Life is full of experiences that might be best described as ordeals. Swimming with dolphins may be cool but swimming with sharks? … Maybe not so much.
And yet, thousands of regular people all over this great land swim with sharks every day – car sharks, that is. Certainly, not every automobile salesperson is a person who is skilled at deceiving others, but enough of them are to give the lot a bad reputation.
In their own defense, sales staff generally must move products or die – get fired, that is. There are plenty of other eager beavers waiting in line to get that plum desk job, after all.
As a consequence, people who represent a new or used car dealership sometimes play hardball with their prospective customers, making sweeping statements and uttering promises that turn out not to be entirely true after a visit to the finance department.
Here are some tried and true ways to hold your own during a vehicle purchase negotiation. Find out how you can save big bucks just by knowing a thing or two before you go forth to find your new set of wheels.
- Research and Budget
Unless you have money to burn, begin your car quest from the comfort of your own home. Start shopping for cars with features you like online or through local auto trader publications. Line up several acceptable makes and models so you don’t get locked into a “must have this one” mentality. More choices lead to better deals.
Start by visualizing and finding your dream cars and then apply the budget filter. The budget filter is a realistic way of looking at life that is rooted in the reality that most of us live on a fixed income such as a paycheck. How much extra cash do you have each month and how much, if any, additional debt do you want to take on?
There’s no point setting up car payments if the repo dude is going to show up and tow your ride away after you fall 90 days in arrears.
- Cash or Credit?
There is a psychology to all sales that is crucial to understand if you want to play to win and get lower prices and better deals. You must be in control of the situation rather than let a sales shark drive the deal home – so to speak.
Hands down, the best way to buy a car is with cold, hard cash. The benefits are two-fold: 1) You won’t go into debt. 2) There is a profound psychological reaction to waving a bunch of $100 greenbacks in a seller’s face. That reaction is greed and the lust for money.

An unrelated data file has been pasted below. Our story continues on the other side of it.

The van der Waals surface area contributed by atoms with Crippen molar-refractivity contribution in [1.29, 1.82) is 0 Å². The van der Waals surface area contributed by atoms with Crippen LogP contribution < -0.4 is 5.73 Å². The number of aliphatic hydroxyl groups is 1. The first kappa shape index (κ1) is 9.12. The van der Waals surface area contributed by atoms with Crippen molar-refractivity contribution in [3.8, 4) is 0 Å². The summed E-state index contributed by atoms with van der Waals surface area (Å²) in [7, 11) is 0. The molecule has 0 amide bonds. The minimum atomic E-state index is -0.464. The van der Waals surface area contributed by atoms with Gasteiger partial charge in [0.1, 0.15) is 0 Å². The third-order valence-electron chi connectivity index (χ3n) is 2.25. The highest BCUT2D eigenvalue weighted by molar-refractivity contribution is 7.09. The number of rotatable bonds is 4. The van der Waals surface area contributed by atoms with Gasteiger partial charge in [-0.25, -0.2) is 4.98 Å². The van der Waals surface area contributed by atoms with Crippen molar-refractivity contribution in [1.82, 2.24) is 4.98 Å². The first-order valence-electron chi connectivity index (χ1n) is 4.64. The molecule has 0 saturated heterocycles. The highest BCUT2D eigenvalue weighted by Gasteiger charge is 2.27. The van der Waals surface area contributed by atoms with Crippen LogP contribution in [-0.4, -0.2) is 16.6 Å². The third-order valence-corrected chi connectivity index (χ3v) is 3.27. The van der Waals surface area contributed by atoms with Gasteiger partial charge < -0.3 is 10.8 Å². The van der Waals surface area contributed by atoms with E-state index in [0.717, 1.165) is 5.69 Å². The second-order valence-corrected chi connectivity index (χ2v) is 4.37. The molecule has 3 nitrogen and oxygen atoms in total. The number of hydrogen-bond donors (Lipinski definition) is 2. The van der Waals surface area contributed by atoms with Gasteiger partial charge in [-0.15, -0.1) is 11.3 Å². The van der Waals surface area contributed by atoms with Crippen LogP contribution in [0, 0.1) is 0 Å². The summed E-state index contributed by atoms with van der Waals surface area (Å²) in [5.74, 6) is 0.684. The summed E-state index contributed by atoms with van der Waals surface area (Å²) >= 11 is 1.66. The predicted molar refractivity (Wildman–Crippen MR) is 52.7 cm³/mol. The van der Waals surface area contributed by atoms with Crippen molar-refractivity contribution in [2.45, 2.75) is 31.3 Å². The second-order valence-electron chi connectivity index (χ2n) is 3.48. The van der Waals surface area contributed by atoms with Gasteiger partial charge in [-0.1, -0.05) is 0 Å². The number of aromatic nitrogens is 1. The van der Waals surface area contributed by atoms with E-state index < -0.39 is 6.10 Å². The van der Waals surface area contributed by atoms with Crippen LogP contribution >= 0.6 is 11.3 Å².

I know this because I went to buy a car sold by the mother of a son who was overseas. She really wanted to get rid of what she considered her son’s responsibility. The price had been lowered to $1900 (this was many years ago when you could get a credible car for that little). I showed up with 19 $100 bills: 16 in my purse ready to grab and 3 others tucked away out of view.
When it came time to seal the deal, I took out the $1600 and fanned the bills open. Holding them up right in front of “mom’s” face, I asked her, “Would you take $1600 cash?” She hesitated only slightly, and her face twisted just a little bit. I could see her thinking hard. “Sure,” she said. [swish]
In that situation, I was prepared to pay the $1900 reduced asking price but gambled on the mother’s desperation to clear out her son’s property. That wager paid off – literally – in a $300 savings.
All that said, after applying the budget filter, many people discover that they want more car than their monthly income can cover. Vehicle financing offers the solution – but tread very carefully.
Take on as little interest-bearing debt as possible (always) and be prepared to bargain for lower rates – more on that later. Ponying up even half the cost of your new car in cash will save oodles of money on loan interest for an object that could lose one-tenth of its value within a month after it is driven off the sales lot.
If you expect you’ll need to borrow some money to help pay for your car purchase, get pre-approved for a credit union car loan. You can’t beat the low-interest rates and fair terms offered by member-owned credit unions.
- Know the True Cost of Ownership
Know now, too, that you will pay not only the purchase price, taxes, and fees for your new vehicular acquisition, but you will also bear the cost of future upkeep. Some cars are “higher maintenance” than others – just like people.
When I visited my town’s local Mercedes-Benz dealership, full of hope and optimism that I could actually afford to own such a fine machine, I asked a sales rep to pop the hood on one of those babies. Peering inside, I asked where the oil and oil filter were located so I could do my own oil changes.
The rep looked at me as if I had a horn growing out of the middle of my forehead and said, “Oh, you don’t do the oil changes yourself. You bring the car in here for that.” “Cha-CHING!” went my brain, as it racked up all the money this outfit must be making on DIY jobs like this. (I wound up buying a very affordable Honda hatchback.)
<link> Part 2</a> of this two-part article reveals the rest of these survival tactics for dealing with the ordeal of buying a car – so stay tuned!